Silab targets oily complexions with new ingredient

By Louise Prance

- Last updated on GMT

Related tags Skin Oily skin

France-based cosmetics solutions provider Silab has launched a new
ingredient that is to be used in skin care treatments that target
acne prone, oily complexions, with competition between ingredient
manufacturers increasing in this market

The ingredient, Dermapur, is said to help stimulate the cutaneous endogenous defences that, when exposed to elements, can provoke oily complexions.

Oily skin is chiefly caused by over active sebaceous glands present in the facial area, with exfoliation and over washing of oily complexions being the main cause of the outwardly shiny appearance.

With warmer weather in mind, many companies are anticipating the consumer desire for skin treatments that combat the shiny complexions that go hand in hand with these conditions.Silab is challenging competitors with the claim that the ingredient inhibits the growth of two principal bacterial species that help create oily complexions.

The ingredient is derived from the meadowsweet plant that is high in phenolic acids. These acids are well known for their anti-inflammatory and anti-bacterial properties.

By boosting the cellular synthesis of the skins natural antibiotics, cathelicidins, the company says the ingredient regulates the natural anti-bacterial defenses of the skin with its astringent effect, reducing the chance of acne problems.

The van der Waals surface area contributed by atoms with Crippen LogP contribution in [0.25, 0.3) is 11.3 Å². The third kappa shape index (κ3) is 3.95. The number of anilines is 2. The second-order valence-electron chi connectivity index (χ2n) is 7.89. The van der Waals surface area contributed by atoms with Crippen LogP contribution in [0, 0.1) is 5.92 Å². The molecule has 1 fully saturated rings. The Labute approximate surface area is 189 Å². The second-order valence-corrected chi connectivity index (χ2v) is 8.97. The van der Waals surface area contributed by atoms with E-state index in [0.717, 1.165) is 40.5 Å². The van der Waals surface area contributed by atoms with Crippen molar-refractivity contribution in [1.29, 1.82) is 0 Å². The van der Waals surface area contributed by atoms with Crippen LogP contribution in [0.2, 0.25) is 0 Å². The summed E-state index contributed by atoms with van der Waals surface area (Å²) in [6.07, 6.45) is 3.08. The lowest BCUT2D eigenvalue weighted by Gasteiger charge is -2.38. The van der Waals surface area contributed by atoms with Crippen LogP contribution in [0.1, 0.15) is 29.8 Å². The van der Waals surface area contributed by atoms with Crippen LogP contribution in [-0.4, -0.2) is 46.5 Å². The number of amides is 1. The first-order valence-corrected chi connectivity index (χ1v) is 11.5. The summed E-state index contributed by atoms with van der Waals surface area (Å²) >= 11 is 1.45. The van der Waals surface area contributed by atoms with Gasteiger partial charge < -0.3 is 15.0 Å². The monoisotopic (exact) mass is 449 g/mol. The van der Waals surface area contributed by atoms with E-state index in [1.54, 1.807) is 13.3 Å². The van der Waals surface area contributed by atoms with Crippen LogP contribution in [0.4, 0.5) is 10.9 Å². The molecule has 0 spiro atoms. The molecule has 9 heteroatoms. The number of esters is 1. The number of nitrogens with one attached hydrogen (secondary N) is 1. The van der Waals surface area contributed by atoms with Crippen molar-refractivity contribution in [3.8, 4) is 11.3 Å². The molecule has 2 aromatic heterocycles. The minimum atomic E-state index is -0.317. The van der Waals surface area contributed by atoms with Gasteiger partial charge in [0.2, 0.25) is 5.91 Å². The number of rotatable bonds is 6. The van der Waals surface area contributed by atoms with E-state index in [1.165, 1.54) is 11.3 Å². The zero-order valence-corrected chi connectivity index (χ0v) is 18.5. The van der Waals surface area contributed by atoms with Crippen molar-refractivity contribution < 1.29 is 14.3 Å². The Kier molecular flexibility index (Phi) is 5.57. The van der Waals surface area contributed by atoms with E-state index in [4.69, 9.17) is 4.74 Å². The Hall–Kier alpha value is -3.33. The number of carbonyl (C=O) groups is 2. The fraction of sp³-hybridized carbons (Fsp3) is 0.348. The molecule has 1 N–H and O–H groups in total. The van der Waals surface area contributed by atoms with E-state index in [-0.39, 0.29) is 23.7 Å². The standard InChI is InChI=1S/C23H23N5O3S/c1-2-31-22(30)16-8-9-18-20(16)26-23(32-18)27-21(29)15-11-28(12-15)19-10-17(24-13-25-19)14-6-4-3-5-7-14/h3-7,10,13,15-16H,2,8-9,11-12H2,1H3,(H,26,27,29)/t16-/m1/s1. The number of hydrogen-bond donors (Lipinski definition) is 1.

In order to test its eficacy the company conducted a regulated consumer test on 22 volunteers aged between 18 and 34 over a 28-day period with twice daily applications of the ingredient.

Over this test period it was concluded that the ingredient inhibits s.aureus and p.acnes, the principal bacterial species involved in the microflora disequilibria that causes acne by 82 per cent and 92 per cent respectively when tested at a 5 per cent dosage. Ultimately this reduces the amount of skin lesions by a significant amount.

The company also stated that the study discovered that when used at a four per cent dosage, the ingredient reduces the skin's lipid index by 12 per cent, with 71 per cent of the volunteers reporting a decrease in the skins lipid index.

The astringent effect also affected over 75 per cent of volunteers noticing a significant diameter reduction in skin pores when the ingredient was again used at a four per cent dosage.

Silab has also recently launched an ingredient that is set to target the growing desire for fruit extracts in cosmetic products. Adandarine makes use of a pomegranate extract, butylenes glycol, triethanlamine and punica granaturm, that is claimed to control the microbial proliferation malassezia furfur that is thought to create the dry scalp conditions that can lead to dandruff.

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